(On DVD, December 2010) Few contemporary writers elicit a variety of reactions like Harlan Ellison. With his substantial body of work, long personal history and contentious personality, Ellison can be admired and reviled, often by the same people at various times. Famously cranky, extremely intelligent, extraordinarily outspoken and connected to a variety of subcultures from Science Fiction fandom to Hollywood professionals, Ellison is an ideal subject for a documentary and Dreams with Sharp Teeth, twenty-five years in the making, is meant to offer an overview of the man and his career. A compilation of archival footage, interviews with Ellison, readings, testimonies from friends such as Josh Olson and Robin Williams and a minimal amount of on-screen captions for context, Dream With Sharp Teeth is not an objective view of its subject: director Erik Nelson is too much of a fan to seriously question the Ellison mythos (although he lets Neil Gaiman come closest to an objective assessment by leaving a reference to Ellison’s career as performance art) and the film is substantially stacked in Ellison’s favour. People familiar with the Science-Fiction field will delight in spotting appearances by Dan Simmons, Connie Willis (!), Michael Cassutt and Ronald D. Moore. (Those same SF fans may quibble with how Ellison’s troubled relation with fandom is illustrated by his presence at the 2006 Nebula weekend: The Nebulas are a professionals’ event; couldn’t Nelson go to the fannish 2006 L.A. Worldcon instead?) But the star remains Ellison… in all of his overblown personality, important friends, nice house and tortured history with Hollywood and the SF&F field. Is it an interesting documentary? Sure. Is it the best possible documentary about Ellison? Heck no –but documentaries being works of passion, it would be unlikely to see one made by someone who wouldn’t already be a fan of Ellison. There are so many fascinating things that could be discussed about Ellison dispassionately, but for that, we will probably have to wait for an unauthorized biography. In the meantime, Ellison fans and SF readers will be happy with the film as-is. The DVD comes with a set of generally superfluous readings, but also an overview of the film’s premiere (with unlikely guests such as Werner Herzog and Drew McWeeny) and a curiously interesting pizza chat between Ellison and Gaiman, in which Ellison isn’t being Ellison (much) and in which, if you know what to listen for, you can even hear a reaction to Ellison’s 2006 L.A. Con IV fiasco. As SF fans with poisonously long memories (or even a look at Ellison’s Wikipedia page) will tell you, Dreams with Sharp Teeth only tells a chunk of the full Ellison story –which can’t be solely told by his friends.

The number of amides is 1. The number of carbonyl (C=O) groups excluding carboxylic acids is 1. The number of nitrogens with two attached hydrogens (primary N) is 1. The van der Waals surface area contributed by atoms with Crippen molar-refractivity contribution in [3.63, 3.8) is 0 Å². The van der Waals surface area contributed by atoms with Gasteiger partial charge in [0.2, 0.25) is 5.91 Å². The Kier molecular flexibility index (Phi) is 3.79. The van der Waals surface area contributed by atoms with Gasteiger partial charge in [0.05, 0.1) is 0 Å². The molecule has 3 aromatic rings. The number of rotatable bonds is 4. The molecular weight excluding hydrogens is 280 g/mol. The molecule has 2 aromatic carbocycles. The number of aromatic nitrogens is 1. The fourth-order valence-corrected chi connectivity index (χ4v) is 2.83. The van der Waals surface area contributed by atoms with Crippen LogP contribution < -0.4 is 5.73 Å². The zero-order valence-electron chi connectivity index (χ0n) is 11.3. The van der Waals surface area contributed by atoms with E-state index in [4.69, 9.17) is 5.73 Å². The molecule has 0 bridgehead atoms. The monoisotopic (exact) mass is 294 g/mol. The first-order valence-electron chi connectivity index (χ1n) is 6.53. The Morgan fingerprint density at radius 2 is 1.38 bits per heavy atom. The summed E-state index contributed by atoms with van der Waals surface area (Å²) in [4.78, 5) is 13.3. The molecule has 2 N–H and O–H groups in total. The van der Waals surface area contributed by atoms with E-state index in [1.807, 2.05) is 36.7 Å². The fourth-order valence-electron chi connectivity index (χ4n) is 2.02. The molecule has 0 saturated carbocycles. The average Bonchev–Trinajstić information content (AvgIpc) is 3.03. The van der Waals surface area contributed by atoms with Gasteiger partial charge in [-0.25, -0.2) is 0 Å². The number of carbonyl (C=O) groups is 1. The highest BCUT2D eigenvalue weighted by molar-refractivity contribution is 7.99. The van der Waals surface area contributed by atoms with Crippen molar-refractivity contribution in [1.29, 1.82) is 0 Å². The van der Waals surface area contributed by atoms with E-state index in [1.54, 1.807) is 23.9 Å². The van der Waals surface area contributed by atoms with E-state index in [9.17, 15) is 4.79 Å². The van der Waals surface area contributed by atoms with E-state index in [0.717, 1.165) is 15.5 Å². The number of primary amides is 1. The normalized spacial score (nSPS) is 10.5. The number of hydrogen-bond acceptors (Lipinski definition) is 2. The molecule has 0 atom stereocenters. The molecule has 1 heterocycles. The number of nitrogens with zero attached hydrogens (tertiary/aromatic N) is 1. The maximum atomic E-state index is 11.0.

Morrow, 2005, 336 pages, C$36.95 hc, ISBN 978-0-06-051518-8